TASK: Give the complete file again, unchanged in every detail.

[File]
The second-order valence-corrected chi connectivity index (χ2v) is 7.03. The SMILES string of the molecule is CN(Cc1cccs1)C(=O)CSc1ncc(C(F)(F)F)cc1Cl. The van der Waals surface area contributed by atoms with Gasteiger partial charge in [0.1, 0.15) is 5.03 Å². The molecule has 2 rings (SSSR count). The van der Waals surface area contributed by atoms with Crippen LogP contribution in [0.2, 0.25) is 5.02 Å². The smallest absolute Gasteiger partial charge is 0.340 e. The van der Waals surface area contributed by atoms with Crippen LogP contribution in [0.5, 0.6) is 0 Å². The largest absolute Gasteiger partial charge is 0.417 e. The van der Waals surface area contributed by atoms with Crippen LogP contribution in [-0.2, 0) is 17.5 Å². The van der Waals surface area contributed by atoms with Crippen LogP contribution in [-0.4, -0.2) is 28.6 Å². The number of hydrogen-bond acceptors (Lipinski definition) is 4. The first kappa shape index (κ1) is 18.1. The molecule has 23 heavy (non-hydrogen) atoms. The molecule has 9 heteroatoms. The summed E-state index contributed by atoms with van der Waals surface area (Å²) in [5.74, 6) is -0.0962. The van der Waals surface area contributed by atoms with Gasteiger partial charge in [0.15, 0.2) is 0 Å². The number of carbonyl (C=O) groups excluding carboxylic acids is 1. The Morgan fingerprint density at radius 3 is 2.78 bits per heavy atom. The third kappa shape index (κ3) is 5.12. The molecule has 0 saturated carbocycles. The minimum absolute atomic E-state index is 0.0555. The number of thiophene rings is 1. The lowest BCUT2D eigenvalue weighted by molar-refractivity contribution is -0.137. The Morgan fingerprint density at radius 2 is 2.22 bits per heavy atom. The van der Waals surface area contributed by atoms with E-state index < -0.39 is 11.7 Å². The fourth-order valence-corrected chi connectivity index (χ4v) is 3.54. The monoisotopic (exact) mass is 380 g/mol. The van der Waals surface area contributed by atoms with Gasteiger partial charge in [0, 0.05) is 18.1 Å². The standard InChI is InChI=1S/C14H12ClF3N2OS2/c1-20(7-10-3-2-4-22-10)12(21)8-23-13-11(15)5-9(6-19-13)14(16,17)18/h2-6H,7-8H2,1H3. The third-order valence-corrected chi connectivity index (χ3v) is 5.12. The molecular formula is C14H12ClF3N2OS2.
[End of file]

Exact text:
The second-order valence-corrected chi connectivity index (χ2v) is 7.03. The SMILES string of the molecule is CN(Cc1cccs1)C(=O)CSc1ncc(C(F)(F)F)cc1Cl. The van der Waals surface area contributed by atoms with Gasteiger partial charge in [0.1, 0.15) is 5.03 Å². The molecule has 2 rings (SSSR count). The van der Waals surface area contributed by atoms with Crippen LogP contribution in [0.2, 0.25) is 5.02 Å². The smallest absolute Gasteiger partial charge is 0.340 e. The van der Waals surface area contributed by atoms with Crippen LogP contribution in [0.5, 0.6) is 0 Å². The largest absolute Gasteiger partial charge is 0.417 e. The van der Waals surface area contributed by atoms with Crippen LogP contribution in [-0.2, 0) is 17.5 Å². The van der Waals surface area contributed by atoms with Crippen LogP contribution in [-0.4, -0.2) is 28.6 Å². The number of hydrogen-bond acceptors (Lipinski definition) is 4. The first kappa shape index (κ1) is 18.1. The molecule has 23 heavy (non-hydrogen) atoms. The molecule has 9 heteroatoms. The summed E-state index contributed by atoms with van der Waals surface area (Å²) in [5.74, 6) is -0.0962. The van der Waals surface area contributed by atoms with Gasteiger partial charge in [0.15, 0.2) is 0 Å². The number of carbonyl (C=O) groups excluding carboxylic acids is 1. The Morgan fingerprint density at radius 3 is 2.78 bits per heavy atom. The third kappa shape index (κ3) is 5.12. The molecule has 0 saturated carbocycles. The minimum absolute atomic E-state index is 0.0555. The number of thiophene rings is 1. The lowest BCUT2D eigenvalue weighted by molar-refractivity contribution is -0.137. The Morgan fingerprint density at radius 2 is 2.22 bits per heavy atom. The van der Waals surface area contributed by atoms with E-state index < -0.39 is 11.7 Å². The fourth-order valence-corrected chi connectivity index (χ4v) is 3.54. The monoisotopic (exact) mass is 380 g/mol. The van der Waals surface area contributed by atoms with Gasteiger partial charge in [0, 0.05) is 18.1 Å². The standard InChI is InChI=1S/C14H12ClF3N2OS2/c1-20(7-10-3-2-4-22-10)12(21)8-23-13-11(15)5-9(6-19-13)14(16,17)18/h2-6H,7-8H2,1H3. The third-order valence-corrected chi connectivity index (χ3v) is 5.12. The molecular formula is C14H12ClF3N2OS2.